Review: The Swerve Hits Every Suburban Cliché


Midway through writer/director Dean Kapsalis’s debut feature, The Swerve, put-upon housewife Holly (Azura Skye) makes a revelation about her role in a shocking act of violence. Desperate and dazed, Holly goes to the supermarket managed by her husband Rob (Bryce Pinkham), hoping to find a sympathetic ally. But as she makes her way through the empty stockroom to find Rob, Holly senses something wrong. Shock ripples across Holly’s face as she finds Rob and with him, confirmation of her worst fears. 

If you’ve seen or read any of the 100s of suburban ennui stories produced over the past 75 years, you know exactly what Holly finds Rob doing. And that’s one of the two big problems with The Swerve, a psychological thriller about the slow unraveling of suburban housewife Holly. 

Her life is filled with broad caricatures, lesser versions of more interesting characters from other stories. Rob is an insecure executive who frets about his promotion while dismissing Holly’s worries and does not help with their ungrateful teen sons Ben (Taen Phillips) and Lee (Liam Seib). When not teaching high school English, Holly tries to mend her relationship with her troubled sister Claudia (Ashley Bell) with gifts of homemade apple pie. 

Each one of these conflicts offers ground for character-driven drama, but Kapsalis spoils the mix by making them all overheated stereotypes. Every actor plays their character dialed up to a ten, boiling over with an inner turmoil that manifests in utter hatred toward Holly. With his lacrosse gear and sneering remarks, Ben feels like Patrick Bateman jr. while Lee is so comically gross that he makes Augustus Gloop seem fully developed. Bell finds moments of levity in Claudia, but the script gives her no motivation other than “insult and embarrass Holly at every opportunity.” Only Holly’s student Paul (Zach Rand) treats her with kindness, but the movie adds nothing to the stock daydreaming weirdo character we’ve seen in other, better movies. The Swerve shoves its cruel and cliched characters into the viewer\’s face, as unpleasant as it is dull.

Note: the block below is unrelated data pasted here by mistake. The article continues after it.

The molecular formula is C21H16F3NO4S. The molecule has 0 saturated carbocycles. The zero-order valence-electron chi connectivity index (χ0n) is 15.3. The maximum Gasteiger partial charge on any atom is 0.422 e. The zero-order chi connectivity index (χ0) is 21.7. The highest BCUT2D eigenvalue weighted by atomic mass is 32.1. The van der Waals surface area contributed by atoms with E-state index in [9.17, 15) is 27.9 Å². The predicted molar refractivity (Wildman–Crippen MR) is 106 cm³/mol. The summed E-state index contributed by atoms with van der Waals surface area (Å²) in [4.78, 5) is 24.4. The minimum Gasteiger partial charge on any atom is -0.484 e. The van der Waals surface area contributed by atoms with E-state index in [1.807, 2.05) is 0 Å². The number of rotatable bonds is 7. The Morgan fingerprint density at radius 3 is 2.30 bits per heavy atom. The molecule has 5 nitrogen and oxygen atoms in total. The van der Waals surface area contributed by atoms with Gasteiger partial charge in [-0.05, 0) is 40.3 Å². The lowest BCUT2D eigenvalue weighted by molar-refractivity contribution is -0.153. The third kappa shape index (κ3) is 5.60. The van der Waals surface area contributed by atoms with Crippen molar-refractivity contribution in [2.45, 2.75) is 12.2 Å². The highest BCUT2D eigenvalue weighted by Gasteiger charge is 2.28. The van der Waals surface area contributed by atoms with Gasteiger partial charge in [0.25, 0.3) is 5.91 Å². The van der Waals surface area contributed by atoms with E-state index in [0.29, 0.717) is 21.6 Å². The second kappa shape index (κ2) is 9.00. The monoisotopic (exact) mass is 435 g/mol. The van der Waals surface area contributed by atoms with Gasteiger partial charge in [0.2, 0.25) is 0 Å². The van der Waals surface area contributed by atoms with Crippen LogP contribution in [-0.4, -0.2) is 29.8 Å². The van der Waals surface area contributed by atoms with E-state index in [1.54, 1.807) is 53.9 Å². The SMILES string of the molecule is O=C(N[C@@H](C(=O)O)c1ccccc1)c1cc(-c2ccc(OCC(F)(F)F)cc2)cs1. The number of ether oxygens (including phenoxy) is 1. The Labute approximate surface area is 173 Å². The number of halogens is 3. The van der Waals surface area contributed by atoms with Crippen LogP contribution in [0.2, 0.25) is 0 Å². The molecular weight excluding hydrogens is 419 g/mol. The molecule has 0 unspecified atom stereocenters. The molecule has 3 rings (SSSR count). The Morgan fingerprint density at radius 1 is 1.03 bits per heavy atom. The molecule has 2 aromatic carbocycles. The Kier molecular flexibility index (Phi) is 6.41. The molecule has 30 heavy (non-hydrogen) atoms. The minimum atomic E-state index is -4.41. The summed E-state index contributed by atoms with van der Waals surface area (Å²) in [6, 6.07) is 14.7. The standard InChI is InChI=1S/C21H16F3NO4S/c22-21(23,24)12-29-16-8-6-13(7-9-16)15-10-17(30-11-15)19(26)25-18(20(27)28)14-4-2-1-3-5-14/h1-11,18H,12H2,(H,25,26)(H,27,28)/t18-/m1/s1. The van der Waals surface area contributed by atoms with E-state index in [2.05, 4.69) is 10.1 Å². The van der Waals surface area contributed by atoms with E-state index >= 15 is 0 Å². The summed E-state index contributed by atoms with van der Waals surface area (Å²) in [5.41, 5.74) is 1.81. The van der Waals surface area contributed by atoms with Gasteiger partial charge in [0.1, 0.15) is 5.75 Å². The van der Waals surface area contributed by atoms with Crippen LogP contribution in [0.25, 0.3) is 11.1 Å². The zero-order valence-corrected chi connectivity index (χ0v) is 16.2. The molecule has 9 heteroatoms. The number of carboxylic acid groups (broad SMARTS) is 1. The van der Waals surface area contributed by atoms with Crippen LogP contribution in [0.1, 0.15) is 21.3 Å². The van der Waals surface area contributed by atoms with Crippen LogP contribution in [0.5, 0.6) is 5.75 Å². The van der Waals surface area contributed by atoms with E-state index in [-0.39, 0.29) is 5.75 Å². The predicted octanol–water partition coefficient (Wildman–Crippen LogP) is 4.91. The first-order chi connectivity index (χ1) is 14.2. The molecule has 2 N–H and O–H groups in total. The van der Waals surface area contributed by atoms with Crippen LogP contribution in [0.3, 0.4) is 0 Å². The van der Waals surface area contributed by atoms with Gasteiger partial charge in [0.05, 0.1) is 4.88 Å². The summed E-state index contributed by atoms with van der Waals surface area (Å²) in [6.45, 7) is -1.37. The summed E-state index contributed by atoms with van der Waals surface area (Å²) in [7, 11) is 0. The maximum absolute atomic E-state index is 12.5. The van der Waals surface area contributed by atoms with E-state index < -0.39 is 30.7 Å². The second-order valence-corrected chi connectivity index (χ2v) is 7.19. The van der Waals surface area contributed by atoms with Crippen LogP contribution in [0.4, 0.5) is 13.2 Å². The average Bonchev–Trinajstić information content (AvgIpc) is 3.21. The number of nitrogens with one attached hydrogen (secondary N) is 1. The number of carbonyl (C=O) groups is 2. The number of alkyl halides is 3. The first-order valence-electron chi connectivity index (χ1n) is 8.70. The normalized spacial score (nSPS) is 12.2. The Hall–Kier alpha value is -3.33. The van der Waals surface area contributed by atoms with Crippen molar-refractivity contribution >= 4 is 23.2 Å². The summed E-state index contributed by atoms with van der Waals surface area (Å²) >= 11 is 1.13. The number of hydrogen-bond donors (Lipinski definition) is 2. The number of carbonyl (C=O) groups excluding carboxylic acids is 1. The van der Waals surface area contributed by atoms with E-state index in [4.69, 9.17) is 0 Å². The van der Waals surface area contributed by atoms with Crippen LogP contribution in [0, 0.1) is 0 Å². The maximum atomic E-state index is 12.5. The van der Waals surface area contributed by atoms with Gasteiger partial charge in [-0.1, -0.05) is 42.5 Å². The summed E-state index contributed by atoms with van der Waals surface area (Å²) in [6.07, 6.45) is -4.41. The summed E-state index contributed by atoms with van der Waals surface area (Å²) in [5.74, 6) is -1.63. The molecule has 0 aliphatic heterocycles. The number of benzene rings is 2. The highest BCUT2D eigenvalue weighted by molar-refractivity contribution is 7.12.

At 95 minutes, The Swerve could be a movie that would benefit from familiar character beats, using them as a shorthand to set up the premise and then move to more interesting material. But the film either repeats cliches instead of developing them – an early sequence moves from Rob haranguing Holly to Holly’s mother berating her on the phone to the boys slamming the door in her face as they go to school – or fills the space with nothing. Kapsalis devotes several minutes of screen time to Holly grocery shopping, cross-dissolving from shots of her walking through the aisles to shots of her inspecting fruit. Mark Korven’s Jon Brion-esque score suggests some creeping dread, but Holly seeing Rob talk to two women hardly provides a satisfying button to an overwrought scene. 

This devotion to familiarity comes the cost of potentially interesting ideas, such as the titular swerve. The movie suggests that Holly may have indulged in a liberating act of road rage and tries to play the development as an ambiguous suggestion rather than an overt plot point. But it’s so mishandled that the accident sinks into the background, so buried under a cast of comical jerks that a shocking act of violence barely registers with the viewer. 

Kapsalis is more successful with the film\’s climax, which involves a cruel bit of dramatic irony, but at that point, we no longer care. Everything has been a slog of bleak and familiar tropes that not even an otherwise clever ending can rescue it.

At one moment, the movie does give us a brief glimpse of the type of film that deserves such a climax. After discovering her husband\’s indiscretion, Holly encounters the young weird kid and asks him, \”Could you just hold me?\” It\’s a surprisingly warm moment, an oasis of kindness in a film obsessed with cruelty toward its characters. The camera stays on Holly as she cries softly in her students’ arms. The score drops out, letting her sniffles blend with the sounds of rustling trees and passing cars. And the characters say nothing to one another. 

It’s a moment that offers what the movie desperately needs: a recognizable human, not a recognizable cliche. Had the characters spent less time yelling at each other, The Swerve may have achieved the dramatic thrust it so desperately wants. Instead, it remains completely inert, loudly grinding its gears but going nowhere.  


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